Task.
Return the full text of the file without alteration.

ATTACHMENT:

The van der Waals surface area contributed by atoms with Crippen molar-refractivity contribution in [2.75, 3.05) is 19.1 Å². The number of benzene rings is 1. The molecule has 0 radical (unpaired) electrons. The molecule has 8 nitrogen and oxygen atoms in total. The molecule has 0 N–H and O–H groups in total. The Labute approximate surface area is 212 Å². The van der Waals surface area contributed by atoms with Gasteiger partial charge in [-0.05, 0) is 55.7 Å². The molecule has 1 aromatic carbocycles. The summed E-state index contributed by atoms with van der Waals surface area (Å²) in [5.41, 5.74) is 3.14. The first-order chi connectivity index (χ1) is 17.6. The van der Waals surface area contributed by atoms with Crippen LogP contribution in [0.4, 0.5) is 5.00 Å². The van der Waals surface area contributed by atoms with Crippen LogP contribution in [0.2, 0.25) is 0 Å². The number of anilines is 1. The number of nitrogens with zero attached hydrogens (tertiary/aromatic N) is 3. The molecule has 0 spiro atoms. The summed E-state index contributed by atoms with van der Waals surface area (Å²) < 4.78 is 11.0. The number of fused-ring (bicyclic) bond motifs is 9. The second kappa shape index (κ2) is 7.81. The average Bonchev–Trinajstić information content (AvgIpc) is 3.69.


The van der Waals surface area contributed by atoms with Crippen molar-refractivity contribution in [2.75, 3.05) is 19.1 Å². The number of benzene rings is 1. The molecule has 0 radical (unpaired) electrons. The molecule has 8 nitrogen and oxygen atoms in total. The molecule has 0 N–H and O–H groups in total. The Labute approximate surface area is 212 Å². The van der Waals surface area contributed by atoms with Gasteiger partial charge in [-0.05, 0) is 55.7 Å². The molecule has 1 aromatic carbocycles. The summed E-state index contributed by atoms with van der Waals surface area (Å²) in [5.41, 5.74) is 3.14. The first-order chi connectivity index (χ1) is 17.6. The van der Waals surface area contributed by atoms with Crippen LogP contribution in [0.4, 0.5) is 5.00 Å². The van der Waals surface area contributed by atoms with Crippen LogP contribution in [0.2, 0.25) is 0 Å². The number of anilines is 1. The number of nitrogens with zero attached hydrogens (tertiary/aromatic N) is 3. The molecule has 0 spiro atoms. The summed E-state index contributed by atoms with van der Waals surface area (Å²) < 4.78 is 11.0. The number of fused-ring (bicyclic) bond motifs is 9. The second kappa shape index (κ2) is 7.81. The average Bonchev–Trinajstić information content (AvgIpc) is 3.69.